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Neural Engineering's Image Problem

Despite a string of successes, implanted prostheses remain in the shadows

12 min read

Jennifer French, who was paralyzed from the waist down in 1998 as a result of a snowboarding accident, has a new mission. Standing up? Walking? No. Been there. Done that. With the help of electronics implanted in her legs and lower torso, she can already stand up out of her wheelchair and even move around using her walker [see photos, " "and " "]. But now she's taken on a different sort of challenge: motivating others with neurological injuries and their caregivers to consider implanted devices. It's a tougher sell than you might think.

Neuroscientists are, at last, realizing one of the greatest ambitions in recent medical history: the ability to tap directly into the human nervous system to restore motor and sensory functions in patients who lost them because of injury, illness, or stroke. Those with certain birth defects could also benefit. The advances are being driven by a confluence of developments, including better understanding of the anatomy and function of nerve fibers and the availability of new electrodes for interfacing to those fibers. Also, and perhaps most significant, improved neuromuscular-control algorithms are permitting more natural movements in patients by applying more refined electrical signals to the nerves. All told, the advances are a small but significant step in what will surely be one of technology's most enduring quests: the medical restoration and ultimately even enhancement of human capabilities by advanced implanted prosthetic systems.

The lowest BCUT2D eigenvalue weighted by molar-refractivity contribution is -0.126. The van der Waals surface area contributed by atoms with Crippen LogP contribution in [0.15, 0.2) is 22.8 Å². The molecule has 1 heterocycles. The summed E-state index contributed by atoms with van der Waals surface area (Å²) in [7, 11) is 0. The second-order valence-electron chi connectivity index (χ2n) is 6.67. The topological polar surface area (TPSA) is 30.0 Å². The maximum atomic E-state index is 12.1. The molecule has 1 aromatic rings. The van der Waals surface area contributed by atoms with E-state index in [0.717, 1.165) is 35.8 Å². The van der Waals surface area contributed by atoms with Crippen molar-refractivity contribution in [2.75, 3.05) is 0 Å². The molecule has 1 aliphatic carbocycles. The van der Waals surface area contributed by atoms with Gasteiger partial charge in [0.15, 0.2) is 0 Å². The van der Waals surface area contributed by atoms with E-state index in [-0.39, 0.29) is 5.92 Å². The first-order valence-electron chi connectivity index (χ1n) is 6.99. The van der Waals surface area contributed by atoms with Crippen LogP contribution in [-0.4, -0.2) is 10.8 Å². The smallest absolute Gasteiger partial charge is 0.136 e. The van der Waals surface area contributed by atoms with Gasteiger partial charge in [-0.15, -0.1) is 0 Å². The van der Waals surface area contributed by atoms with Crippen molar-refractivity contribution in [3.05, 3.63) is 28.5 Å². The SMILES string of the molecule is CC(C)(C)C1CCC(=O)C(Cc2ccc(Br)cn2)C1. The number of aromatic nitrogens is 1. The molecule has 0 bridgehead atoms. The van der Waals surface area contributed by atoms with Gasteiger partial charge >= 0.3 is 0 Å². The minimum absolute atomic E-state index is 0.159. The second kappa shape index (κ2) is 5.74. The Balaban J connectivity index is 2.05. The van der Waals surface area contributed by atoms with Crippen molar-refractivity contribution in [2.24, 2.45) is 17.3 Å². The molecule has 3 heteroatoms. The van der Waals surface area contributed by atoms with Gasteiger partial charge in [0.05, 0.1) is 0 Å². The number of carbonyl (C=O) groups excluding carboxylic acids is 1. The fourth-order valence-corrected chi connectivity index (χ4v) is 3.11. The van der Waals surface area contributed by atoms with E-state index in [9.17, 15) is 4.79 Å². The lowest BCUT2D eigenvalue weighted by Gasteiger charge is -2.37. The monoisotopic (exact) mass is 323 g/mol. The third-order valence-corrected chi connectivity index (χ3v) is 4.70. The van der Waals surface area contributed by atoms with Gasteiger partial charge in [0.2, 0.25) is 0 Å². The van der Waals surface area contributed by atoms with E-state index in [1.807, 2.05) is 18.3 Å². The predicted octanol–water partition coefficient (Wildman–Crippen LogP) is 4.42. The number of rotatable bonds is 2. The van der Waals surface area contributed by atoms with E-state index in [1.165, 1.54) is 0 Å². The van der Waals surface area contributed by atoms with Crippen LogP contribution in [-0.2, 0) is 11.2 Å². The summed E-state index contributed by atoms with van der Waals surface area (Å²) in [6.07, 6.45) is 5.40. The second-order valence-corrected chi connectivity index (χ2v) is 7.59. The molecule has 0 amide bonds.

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Are You Ready for Workplace Brain Scanning?

Extracting and using brain data will make workers happier and more productive, backers say

11 min read
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A photo collage showing a man wearing a eeg headset while looking at a computer screen.
Nadia Radic
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Get ready: Neurotechnology is coming to the workplace. Neural sensors are now reliable and affordable enough to support commercial pilot projects that extract productivity-enhancing data from workers’ brains. These projects aren’t confined to specialized workplaces; they’re also happening in offices, factories, farms, and airports. The companies and people behind these neurotech devices are certain that they will improve our lives. But there are serious questions about whether work should be organized around certain functions of the brain, rather than the person as a whole.

To be clear, the kind of neurotech that’s currently available is nowhere close to reading minds. Sensors detect electrical activity across different areas of the brain, and the patterns in that activity can be broadly correlated with different feelings or physiological responses, such as stress, focus, or a reaction to external stimuli. These data can be exploited to make workers more efficient—and, proponents of the technology say, to make them happier. Two of the most interesting innovators in this field are the Israel-based startup InnerEye, which aims to give workers superhuman abilities, and Emotiv, a Silicon Valley neurotech company that’s bringing a brain-tracking wearable to office workers, including those working remotely.

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